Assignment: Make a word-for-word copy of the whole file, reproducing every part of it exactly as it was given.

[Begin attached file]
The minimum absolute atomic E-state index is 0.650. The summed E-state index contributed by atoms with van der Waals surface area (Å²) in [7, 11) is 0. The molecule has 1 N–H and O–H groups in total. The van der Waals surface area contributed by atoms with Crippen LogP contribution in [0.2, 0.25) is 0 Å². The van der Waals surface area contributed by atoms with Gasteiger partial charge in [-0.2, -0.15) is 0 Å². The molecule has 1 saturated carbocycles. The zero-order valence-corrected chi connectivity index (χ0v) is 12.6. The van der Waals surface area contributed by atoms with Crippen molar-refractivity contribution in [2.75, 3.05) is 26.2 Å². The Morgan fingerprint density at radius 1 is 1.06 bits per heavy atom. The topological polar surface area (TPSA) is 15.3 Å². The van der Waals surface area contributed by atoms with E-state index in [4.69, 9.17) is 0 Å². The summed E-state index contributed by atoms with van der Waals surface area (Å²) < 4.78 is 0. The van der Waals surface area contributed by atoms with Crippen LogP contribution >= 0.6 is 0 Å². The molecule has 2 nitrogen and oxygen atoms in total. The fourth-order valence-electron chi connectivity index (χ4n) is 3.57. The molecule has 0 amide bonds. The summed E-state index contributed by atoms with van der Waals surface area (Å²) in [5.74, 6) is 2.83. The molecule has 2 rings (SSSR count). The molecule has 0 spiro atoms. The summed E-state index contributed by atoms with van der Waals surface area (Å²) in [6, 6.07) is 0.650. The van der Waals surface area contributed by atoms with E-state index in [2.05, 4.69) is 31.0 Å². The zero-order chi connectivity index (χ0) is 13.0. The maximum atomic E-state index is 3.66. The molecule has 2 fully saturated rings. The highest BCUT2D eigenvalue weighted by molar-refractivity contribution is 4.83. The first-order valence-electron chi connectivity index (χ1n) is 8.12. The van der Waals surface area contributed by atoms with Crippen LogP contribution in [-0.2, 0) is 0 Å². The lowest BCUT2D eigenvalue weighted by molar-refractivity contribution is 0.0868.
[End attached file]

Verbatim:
The minimum absolute atomic E-state index is 0.650. The summed E-state index contributed by atoms with van der Waals surface area (Å²) in [7, 11) is 0. The molecule has 1 N–H and O–H groups in total. The van der Waals surface area contributed by atoms with Crippen LogP contribution in [0.2, 0.25) is 0 Å². The van der Waals surface area contributed by atoms with Gasteiger partial charge in [-0.2, -0.15) is 0 Å². The molecule has 1 saturated carbocycles. The zero-order valence-corrected chi connectivity index (χ0v) is 12.6. The van der Waals surface area contributed by atoms with Crippen molar-refractivity contribution in [2.75, 3.05) is 26.2 Å². The Morgan fingerprint density at radius 1 is 1.06 bits per heavy atom. The topological polar surface area (TPSA) is 15.3 Å². The van der Waals surface area contributed by atoms with E-state index in [4.69, 9.17) is 0 Å². The summed E-state index contributed by atoms with van der Waals surface area (Å²) < 4.78 is 0. The van der Waals surface area contributed by atoms with Crippen LogP contribution >= 0.6 is 0 Å². The molecule has 2 nitrogen and oxygen atoms in total. The fourth-order valence-electron chi connectivity index (χ4n) is 3.57. The molecule has 0 amide bonds. The summed E-state index contributed by atoms with van der Waals surface area (Å²) in [5.74, 6) is 2.83. The molecule has 2 rings (SSSR count). The molecule has 0 spiro atoms. The summed E-state index contributed by atoms with van der Waals surface area (Å²) in [6, 6.07) is 0.650. The van der Waals surface area contributed by atoms with E-state index in [2.05, 4.69) is 31.0 Å². The zero-order chi connectivity index (χ0) is 13.0. The maximum atomic E-state index is 3.66. The molecule has 2 fully saturated rings. The highest BCUT2D eigenvalue weighted by molar-refractivity contribution is 4.83. The first-order valence-electron chi connectivity index (χ1n) is 8.12. The van der Waals surface area contributed by atoms with Crippen LogP contribution in [-0.2, 0) is 0 Å². The lowest BCUT2D eigenvalue weighted by molar-refractivity contribution is 0.0868.